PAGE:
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Everyone know that you can restore a SQL Server database with a rather simple RESTORE DATABASE T-SQL statement. But soon after that you discover that your own connection will get in your way of the restore. And that clearing the pool and other soft ways of getting connection down is not very fun.

That's where SQL Management Objects come into play and restoring a database becomes a really nice piece of code. (framework 2.0 and SQL Sever 2005 required)

First, add some references:

  • Microsoft.SqlServer.ConnectionInfo
  • Microsoft.SqlServer.Smo
  • Microsoft.SqlServer.SqlEnum

And we are ready to code. First, let's connect to SQL server (not the database!).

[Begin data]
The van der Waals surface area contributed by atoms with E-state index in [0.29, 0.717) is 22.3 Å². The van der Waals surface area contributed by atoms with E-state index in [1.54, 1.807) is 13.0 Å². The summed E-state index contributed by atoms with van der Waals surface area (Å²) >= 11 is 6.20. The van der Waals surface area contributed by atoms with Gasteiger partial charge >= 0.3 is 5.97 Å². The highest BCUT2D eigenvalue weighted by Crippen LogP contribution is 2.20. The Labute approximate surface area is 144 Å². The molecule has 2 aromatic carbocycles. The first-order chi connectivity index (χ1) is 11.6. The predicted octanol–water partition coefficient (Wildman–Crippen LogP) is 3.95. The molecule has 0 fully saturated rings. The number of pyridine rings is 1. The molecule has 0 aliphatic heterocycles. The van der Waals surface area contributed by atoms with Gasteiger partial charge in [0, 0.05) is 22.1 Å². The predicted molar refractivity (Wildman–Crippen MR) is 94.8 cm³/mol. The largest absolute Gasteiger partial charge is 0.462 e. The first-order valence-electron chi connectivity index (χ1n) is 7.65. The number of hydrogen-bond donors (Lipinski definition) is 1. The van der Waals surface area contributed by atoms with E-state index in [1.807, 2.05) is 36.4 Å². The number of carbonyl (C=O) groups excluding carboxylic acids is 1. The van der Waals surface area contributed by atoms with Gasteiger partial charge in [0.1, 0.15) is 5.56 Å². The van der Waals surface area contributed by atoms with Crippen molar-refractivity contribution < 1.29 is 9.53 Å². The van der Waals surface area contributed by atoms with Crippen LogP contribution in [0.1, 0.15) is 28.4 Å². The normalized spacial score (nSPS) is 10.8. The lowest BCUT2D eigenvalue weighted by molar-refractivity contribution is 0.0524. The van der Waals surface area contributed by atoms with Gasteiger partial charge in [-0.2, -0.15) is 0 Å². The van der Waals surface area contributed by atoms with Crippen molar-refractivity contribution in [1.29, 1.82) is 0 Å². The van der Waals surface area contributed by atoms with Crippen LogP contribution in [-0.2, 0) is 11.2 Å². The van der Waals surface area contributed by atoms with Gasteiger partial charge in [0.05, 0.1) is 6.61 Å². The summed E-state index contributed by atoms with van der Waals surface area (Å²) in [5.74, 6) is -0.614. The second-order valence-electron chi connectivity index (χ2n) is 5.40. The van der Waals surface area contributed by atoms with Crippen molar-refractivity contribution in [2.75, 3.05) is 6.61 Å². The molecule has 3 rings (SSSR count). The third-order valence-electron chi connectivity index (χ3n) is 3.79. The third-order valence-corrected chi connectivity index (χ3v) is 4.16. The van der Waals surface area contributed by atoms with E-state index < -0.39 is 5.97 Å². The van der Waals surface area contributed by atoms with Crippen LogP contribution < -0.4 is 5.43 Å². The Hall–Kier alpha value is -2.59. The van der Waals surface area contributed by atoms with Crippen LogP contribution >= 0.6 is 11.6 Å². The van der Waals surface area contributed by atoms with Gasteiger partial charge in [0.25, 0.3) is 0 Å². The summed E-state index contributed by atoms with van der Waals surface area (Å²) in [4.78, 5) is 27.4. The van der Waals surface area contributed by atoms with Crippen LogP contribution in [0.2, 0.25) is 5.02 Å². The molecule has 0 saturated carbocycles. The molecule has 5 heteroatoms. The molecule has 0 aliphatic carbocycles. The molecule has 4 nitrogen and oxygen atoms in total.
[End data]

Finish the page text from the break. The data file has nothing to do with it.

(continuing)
Server server = new Server(serverName);

Then we will drop all open connections.
Database database = server.Databases[databaseName];

if (database != null)
    server.KillAllProcesses(databaseName);

And we are ready for restore!
Restore restore = new Restore();
restore.Devices.AddDevice(backupFilename, DeviceType.File);
restore.Database = databaseName;
restore.ReplaceDatabase = true;
restore.PercentCompleteNotification = 10;
restore.PercentComplete += new PercentCompleteEventHandler(restore_PercentComplete);
restore.Complete += new ServerMessageEventHandler(restore_Complete);

restore.SqlRestore(server);

This sample assumes that you are restoring the database on same server, so you don't have to change file paths. Check the docs for more detail.

Inspired by CodeProject article and blog post.

PS: This post is also a test for Insert Code plugin for Windows Live Writer.

Posted on Wednesday, May 09, 2007 10:53 PM | Filed under: Developement |
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